To become a Buddhist is different from other religions as Narasu described “No one can call himself a true Christian, who doesn’t accept the divinity of Jesus, and who does not believe that Christ rose from the dead after dying on the cross to take upon the sins of all those who believe in him.” He reflects with Islam that “Mahomet, the founder of latter religion, though not an incarnation of God or any of his relations or servants, is yet a privileged human being, who was chosen as the special vehicle for the communication of a supernatural revelation to mankind, and no man can call himself a Mahometan who does not believe that Mahomet is the prophet of God.” And Narasu describes a Buddhist that “But the Buddha nowhere claims to be anything more than a human being. No doubt we find him a full and perfect man. All the same he is a man among men. He does not profess to bring a revelation from a supernatural source. He does not proclaim himself a saviour who will take upon himself the sins of those that follow him. He professes no more than to teach men the way by which they can liberate themselves as he has liberated himself. He distinctly tells us that every one must bear the burden of his own sins, that every man must be the fabricator of his own salvation, that not even a God can do for man what self-help in the form of self-conquest and self-emancipation can accomplish.”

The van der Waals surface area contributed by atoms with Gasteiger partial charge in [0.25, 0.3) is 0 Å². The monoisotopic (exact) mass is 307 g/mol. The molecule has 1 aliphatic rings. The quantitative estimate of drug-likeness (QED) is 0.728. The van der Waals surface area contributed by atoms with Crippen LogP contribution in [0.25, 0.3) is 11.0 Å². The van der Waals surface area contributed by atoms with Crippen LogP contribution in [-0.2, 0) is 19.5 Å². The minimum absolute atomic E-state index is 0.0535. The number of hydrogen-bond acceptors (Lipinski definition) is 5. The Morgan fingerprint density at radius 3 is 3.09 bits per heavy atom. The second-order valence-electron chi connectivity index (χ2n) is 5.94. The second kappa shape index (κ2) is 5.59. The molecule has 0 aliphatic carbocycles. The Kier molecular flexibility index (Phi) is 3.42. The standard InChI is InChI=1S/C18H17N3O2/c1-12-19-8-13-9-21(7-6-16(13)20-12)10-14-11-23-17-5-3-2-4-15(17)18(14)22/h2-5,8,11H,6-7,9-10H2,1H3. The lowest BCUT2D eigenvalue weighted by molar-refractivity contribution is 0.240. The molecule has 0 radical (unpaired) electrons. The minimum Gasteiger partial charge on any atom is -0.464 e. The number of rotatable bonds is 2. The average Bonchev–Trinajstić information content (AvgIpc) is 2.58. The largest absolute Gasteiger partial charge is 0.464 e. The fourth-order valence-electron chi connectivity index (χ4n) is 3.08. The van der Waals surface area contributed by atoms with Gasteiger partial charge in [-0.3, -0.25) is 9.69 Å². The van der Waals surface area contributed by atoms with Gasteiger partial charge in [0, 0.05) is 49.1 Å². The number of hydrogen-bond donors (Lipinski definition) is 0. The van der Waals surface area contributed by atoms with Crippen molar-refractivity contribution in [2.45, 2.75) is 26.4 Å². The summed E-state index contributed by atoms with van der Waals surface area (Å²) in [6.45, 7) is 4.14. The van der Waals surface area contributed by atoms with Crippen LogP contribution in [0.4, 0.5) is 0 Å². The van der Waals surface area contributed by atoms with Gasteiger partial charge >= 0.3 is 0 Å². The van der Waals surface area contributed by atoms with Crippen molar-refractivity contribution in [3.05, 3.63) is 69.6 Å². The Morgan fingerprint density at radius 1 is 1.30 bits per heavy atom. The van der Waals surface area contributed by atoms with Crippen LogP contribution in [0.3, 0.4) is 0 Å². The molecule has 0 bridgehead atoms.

The Dhamma

Dhamma(Pali) or Dharma(Sansrkit) means teaching, Truth or way of living. It is comprehensive teaching discovered by an unsurpassed human being, Buddha.

This teaching is the reality of nature that has never been discovered before. This reality focuses on ethics, humanity, meditation, freedom, compassion, tolerance and love, human rights and democracy, science and technology, universe, missionary, spiritual and belief, enlightenment, development…etc